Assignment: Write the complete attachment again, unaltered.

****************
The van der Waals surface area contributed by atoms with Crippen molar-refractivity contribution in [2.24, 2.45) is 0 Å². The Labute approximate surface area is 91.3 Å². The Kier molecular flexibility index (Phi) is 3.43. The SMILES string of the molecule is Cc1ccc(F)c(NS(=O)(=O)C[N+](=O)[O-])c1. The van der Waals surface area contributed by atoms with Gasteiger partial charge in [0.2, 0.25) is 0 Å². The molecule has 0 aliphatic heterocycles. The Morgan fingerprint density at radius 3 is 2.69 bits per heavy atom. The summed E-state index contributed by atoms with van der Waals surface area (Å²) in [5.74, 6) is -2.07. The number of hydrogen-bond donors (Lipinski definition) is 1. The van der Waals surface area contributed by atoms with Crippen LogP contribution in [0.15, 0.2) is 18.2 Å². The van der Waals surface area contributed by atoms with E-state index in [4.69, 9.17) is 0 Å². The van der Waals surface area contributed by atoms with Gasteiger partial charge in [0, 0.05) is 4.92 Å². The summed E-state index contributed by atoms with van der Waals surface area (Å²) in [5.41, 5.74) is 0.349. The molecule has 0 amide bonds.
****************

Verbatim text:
The van der Waals surface area contributed by atoms with Crippen molar-refractivity contribution in [2.24, 2.45) is 0 Å². The Labute approximate surface area is 91.3 Å². The Kier molecular flexibility index (Phi) is 3.43. The SMILES string of the molecule is Cc1ccc(F)c(NS(=O)(=O)C[N+](=O)[O-])c1. The van der Waals surface area contributed by atoms with Gasteiger partial charge in [0.2, 0.25) is 0 Å². The molecule has 0 aliphatic heterocycles. The Morgan fingerprint density at radius 3 is 2.69 bits per heavy atom. The summed E-state index contributed by atoms with van der Waals surface area (Å²) in [5.74, 6) is -2.07. The number of hydrogen-bond donors (Lipinski definition) is 1. The van der Waals surface area contributed by atoms with Crippen LogP contribution in [0.15, 0.2) is 18.2 Å². The van der Waals surface area contributed by atoms with E-state index in [4.69, 9.17) is 0 Å². The van der Waals surface area contributed by atoms with Gasteiger partial charge in [0, 0.05) is 4.92 Å². The summed E-state index contributed by atoms with van der Waals surface area (Å²) in [5.41, 5.74) is 0.349. The molecule has 0 amide bonds.